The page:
Depending on the time of year and the location, you can turn on your television any time of day and see reports of blizzards, hurricanes, tornadoes, thunderstorms, and other weather hazards. But, of course, if the emergency is happening in your area, there’s a good chance you’ll see nothing on the television at all. One of the first things to go down in an emergency situation is the power grid and with it goes our ability to access information and communicate.
It is important then to be prepared with a communication plan and with the appropriate devices to help you communicate in the event of a power failure. It’s a good idea to start with a communications network designed to pass information to those who need it. Decide who the most important people are for you to pass information to and then designate two people–one in your local area and one in another state who is less likely to be affected by the outage–who will be the key communicators. As part of this plan, you may also want to designate a place for close family members or friends to meet in case of a complete inability to communicate.
Next, be sure you have batteries and/or chargers (with a full charge) in stock. You can also purchase solar chargers that can provide not only battery recharges but energy for light in the case of long term outages. A more expensive but useful option is to purchase a generator that can provide electricity not only for communicating but also or receiving information via televison and Spectrum One internet (if those systems aren’t down as well). A landline can also be handy as they will sometimes operate even when the power grid is down.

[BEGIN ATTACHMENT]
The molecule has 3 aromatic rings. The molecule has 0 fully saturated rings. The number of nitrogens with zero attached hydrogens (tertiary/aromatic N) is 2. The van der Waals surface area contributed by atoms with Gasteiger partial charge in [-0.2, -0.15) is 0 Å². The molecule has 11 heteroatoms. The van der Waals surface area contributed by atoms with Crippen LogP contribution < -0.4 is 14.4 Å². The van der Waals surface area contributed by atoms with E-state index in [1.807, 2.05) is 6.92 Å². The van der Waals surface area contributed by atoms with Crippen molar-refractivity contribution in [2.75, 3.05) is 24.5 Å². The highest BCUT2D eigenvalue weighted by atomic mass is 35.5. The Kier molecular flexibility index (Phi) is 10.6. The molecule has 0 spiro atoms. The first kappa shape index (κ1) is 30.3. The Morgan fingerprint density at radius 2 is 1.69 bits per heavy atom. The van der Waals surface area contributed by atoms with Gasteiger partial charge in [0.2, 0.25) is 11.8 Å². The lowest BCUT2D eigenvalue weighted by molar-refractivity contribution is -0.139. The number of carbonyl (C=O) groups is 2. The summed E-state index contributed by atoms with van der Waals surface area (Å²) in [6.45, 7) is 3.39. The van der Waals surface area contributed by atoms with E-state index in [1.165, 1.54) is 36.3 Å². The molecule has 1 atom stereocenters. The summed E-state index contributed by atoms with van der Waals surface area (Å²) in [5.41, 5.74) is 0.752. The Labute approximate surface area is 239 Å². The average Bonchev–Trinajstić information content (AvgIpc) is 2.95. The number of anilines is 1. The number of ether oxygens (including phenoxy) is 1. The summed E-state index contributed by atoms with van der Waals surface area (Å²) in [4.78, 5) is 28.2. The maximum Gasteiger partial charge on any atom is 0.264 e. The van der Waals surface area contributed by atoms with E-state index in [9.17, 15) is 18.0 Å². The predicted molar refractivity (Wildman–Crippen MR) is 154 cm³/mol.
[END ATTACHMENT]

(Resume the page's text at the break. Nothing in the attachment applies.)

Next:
Your primary means of communication will initially be your cell phone, and there are a number of ways you can prolong its charge even if you have no means of recharging (remember too that a laptop can act as a huge battery charger for your phone by connecting the two devices through USB):
- Put your phone in low power mode;
- Place your phone in airplane mode when not checking messages or calling;
- Disable GPS, cellular data, bluetooth, and wifi;
- Reduce screen brightness when phone is in use;
- Turn off push notifications;
- Disable apps that run in the background.
In some circumstances, local cell towers may be affected by outages as well (back up generators at towers usually last for hours), which means you will also want another means of communication (more than one method is preferable).
One of the cheapest and easiest ways to communicate over short distances is to keep two-way radios on hand. It is worth investing in good devices as they will have a greater range and better battery life. Another limited but less expensive way to communicate locally is through a battery-operated CB radio. These devices, however, are limited and range and few people use them so you’re less likely to make contact.
There are some excellent options for longer range communication, but they will cost you more. Satellite phones can give you excellent range but cost over $1,000 and often require that you pay for a service and for minutes used. Ham radios are also an excellent choice, but require equipment and know-how.
Ultimately, you should have at least two means of communicating without power and a plan in place to send important information to your loved ones. Keep in mind that text and email messages sometimes go through even when phone calls don’t. The key is to be prepared. The planning you do in advance will pay off when the lights go out.
Written by Ivan Young